U.S. Elections in the World
Students hold a poster of U.S. President Barack Obama as they watch the US election vote counting at SDN 01 Menteng elementary school that he was once attended in Jakarta, Indonesia ,7 Nov. 2012. Photo by AP
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U.S. President Barack Obama seems to have just squeezed ahead of Mitt Romney in the popular vote in Tuesday's presidential elections, probably by less than two percent, but had he competed in a much wider constituency than the American electorate, he would have won handily. A BBC World Service opinion poll conducted last month in twenty-one nations containing a large majority of the world's population, had Obama triumphing by a global landslide. If the poll carried out by GlobeScan/PIPA is to be relied upon, 50 percent of citizens in the countries surveyed would have voted for the incumbent while only nine percent said they preferred the Republican candidate. Out of the 21, the only country where more voters would have gone for Romney was Pakistan.

Israel, with its much smaller population, was not included in the BBC survey but we have other polls indicating how Zion would have voted were it a state of the Union, and all of them would have the GOP candidate winning hands-down. One such poll had 57 percent of Israeli voters going for Romney while only 22 preferred Obama. Jerusalem and Islamabad never seemed so close.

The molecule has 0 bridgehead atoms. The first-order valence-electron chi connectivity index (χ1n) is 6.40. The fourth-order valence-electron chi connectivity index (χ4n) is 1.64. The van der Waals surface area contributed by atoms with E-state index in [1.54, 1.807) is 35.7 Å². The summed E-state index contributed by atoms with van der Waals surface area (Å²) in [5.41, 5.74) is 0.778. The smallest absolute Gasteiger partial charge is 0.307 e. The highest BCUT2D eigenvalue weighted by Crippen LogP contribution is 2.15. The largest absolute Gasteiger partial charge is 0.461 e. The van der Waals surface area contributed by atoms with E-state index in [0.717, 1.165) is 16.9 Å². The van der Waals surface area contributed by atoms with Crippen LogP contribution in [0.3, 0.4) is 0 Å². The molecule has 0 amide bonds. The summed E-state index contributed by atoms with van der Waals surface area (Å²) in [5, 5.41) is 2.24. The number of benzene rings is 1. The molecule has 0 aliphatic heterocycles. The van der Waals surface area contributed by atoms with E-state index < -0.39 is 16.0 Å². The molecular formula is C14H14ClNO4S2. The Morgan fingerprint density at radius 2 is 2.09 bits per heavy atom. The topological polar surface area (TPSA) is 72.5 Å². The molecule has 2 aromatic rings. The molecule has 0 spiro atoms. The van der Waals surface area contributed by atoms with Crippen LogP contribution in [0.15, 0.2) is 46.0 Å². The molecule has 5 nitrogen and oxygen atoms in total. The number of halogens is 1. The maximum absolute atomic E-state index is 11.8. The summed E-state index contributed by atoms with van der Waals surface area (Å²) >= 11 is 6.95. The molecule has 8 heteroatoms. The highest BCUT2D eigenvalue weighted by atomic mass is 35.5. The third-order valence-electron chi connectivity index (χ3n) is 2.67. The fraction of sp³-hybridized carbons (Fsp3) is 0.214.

On the face of it, the Jewish state has little in common with the impoverished Islamic republic in South Asia. Certainly Pakistanis' main reason for disliking Obama has nothing to do with the motives of Israelis. The foreign policy the American president is most identified with in that part of the world is the use of drones, unmanned aerial vehicles that carry out assassination missions of al-Qaida and Taliban targets, in some cases also killing innocent bystanders. Pakistanis, not unreasonably see the drone campaign as an infringement on their sovereignty and blame Obama for the unnecessary deaths. Most Israelis on the other hand have no problem with these tactics, indeed according to foreign media sources, drone warfare was pioneered by the IDF. Their opposition to Obama is mainly based on a perception, created largely by the pro-Netanyahu camp in the media, that he is unfriendly to Israel, as demonstrated in the demand that Israel freeze settlement activity earlier on in his first term (though he eventually gave up on that demand) and the more recent public warnings against an Israeli attack on Iran's nuclear facilities.